Liaison Technologies has been doing B2B integration for about 16 years—taking data in from trading partners, transforming it in a way that the target would like to see it, and then sending it out. Customers started asking Liaison to hold on to the data and empower them to gain greater insights. Liaison now provides customers both integration and data management capabilities to master and explore data on a single unified platform the company calls ALLOY. The Liaison ALLOY™ Platform and its ALLOY Health™ Platform, developed for the specific needs of the healthcare and life sciences industries, also facilitate better analysis with quality data through the customer’s choice of data analytics and business intelligence tools. ALLOY’s unique architecture provides for streaming data processing and real-time visibility into a single flow of cleansed, harmonized data from and available to all applications.
Let's take a look at a specific use case for Liaison’s ALLOY Health™ platform.
Georgia Health Connect (GaHC) is a state health information network. Data from hospitals, providers, and practices flows into the ALLOY Health Platform, where it can be explored and analyzed with Clinical Data Viewer, Reporting, and Analytics interfaces. There is also a connection to a Health Information Exchange where other systems contribute data to the state of Georgia. Records from doctors, hospitals, and lab orders are stored in ALLOY Health, and can provide population health queries like:
You have to store all of the data in order to be able to answer these type of queries over time.
To learn more, read the complete case study about how Liaison Powers Georgia Health Connect.
Of course, these use cases have to sit in an environment compliant with privacy and security standards. The entire ALLOY Platform has been certified compliant with major standards for ensuring data privacy, security and trust: the federal privacy standard for identifiable health data (HIPAA), the security standard for payment card information (PCI DSS), and the control standard for service organizations (SOC 2).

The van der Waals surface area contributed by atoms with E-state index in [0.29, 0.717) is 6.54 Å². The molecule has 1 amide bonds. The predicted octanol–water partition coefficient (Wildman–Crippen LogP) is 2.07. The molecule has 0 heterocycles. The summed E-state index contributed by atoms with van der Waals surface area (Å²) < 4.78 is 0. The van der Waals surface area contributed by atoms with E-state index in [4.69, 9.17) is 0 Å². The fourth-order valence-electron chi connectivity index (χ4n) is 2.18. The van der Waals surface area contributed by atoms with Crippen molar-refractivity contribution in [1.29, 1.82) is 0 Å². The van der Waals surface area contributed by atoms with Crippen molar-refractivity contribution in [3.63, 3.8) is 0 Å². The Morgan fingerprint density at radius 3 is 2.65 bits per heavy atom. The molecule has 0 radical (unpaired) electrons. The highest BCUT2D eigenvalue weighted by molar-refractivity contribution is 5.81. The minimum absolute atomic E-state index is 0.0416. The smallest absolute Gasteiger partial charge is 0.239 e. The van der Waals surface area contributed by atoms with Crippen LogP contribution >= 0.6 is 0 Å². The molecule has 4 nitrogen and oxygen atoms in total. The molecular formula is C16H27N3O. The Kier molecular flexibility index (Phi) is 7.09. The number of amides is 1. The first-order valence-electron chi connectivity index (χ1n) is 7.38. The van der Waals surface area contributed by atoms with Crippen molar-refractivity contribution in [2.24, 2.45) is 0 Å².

Data breaches are happening at an alarming rate—in 2015, there were 253 healthcare breaches with a combined loss of over 112 million records.Target lost 440 million in the quarter after their security breach, and the cost of Anthem’s security breach was about 12 billion.
The relational database is no longer the only tool; you can now use the most appropriate tool for the shape of your data and for the shape of your queries. With a graph database, you can use relationships between entities to perform queries that are very difficult to do in a relational database. Take patient matching as an example: with contextual data in a graph, you can determine things like two patients with similar names went to the same doctor and got the same prescription, and be 95% sure that they are the same.
You no longer have to cram your use case into a relational database, but tools like Kafka were built by companies like Linkedin, originally for themselves, without a lot of thought around compliance. There is a gap between these tools and the problems of operating in regulated industries.
Now let’s look at how a stream-first architecture has been implemented at Liaison.
Compliance auditors are content when they can see:
With Streams replication you can create a backup copy of a stream for producers and consumers to fail over to if the original stream goes offline.
The non-Streaming and non big data things that you have to do for compliance are also riveting:
Compliance is hard, so you need to make sure you get the lineage, auditing, and replication features from your big data systems; if it’s not there, then you have to build it yourself. MapR Event Store helped hugely with this, and you also have to have compliant software processes and procedures.
The Liaison ALLOY Health Platform design/architecture is not completely new. It builds upon these design patterns:
The Liaison ALLOY Health Platform design solved some problems, and MapR solved a lot of other issues:
All of the components of the use case architecture we just discussed can run on the same cluster with the MapR Data Platform.
To find out more: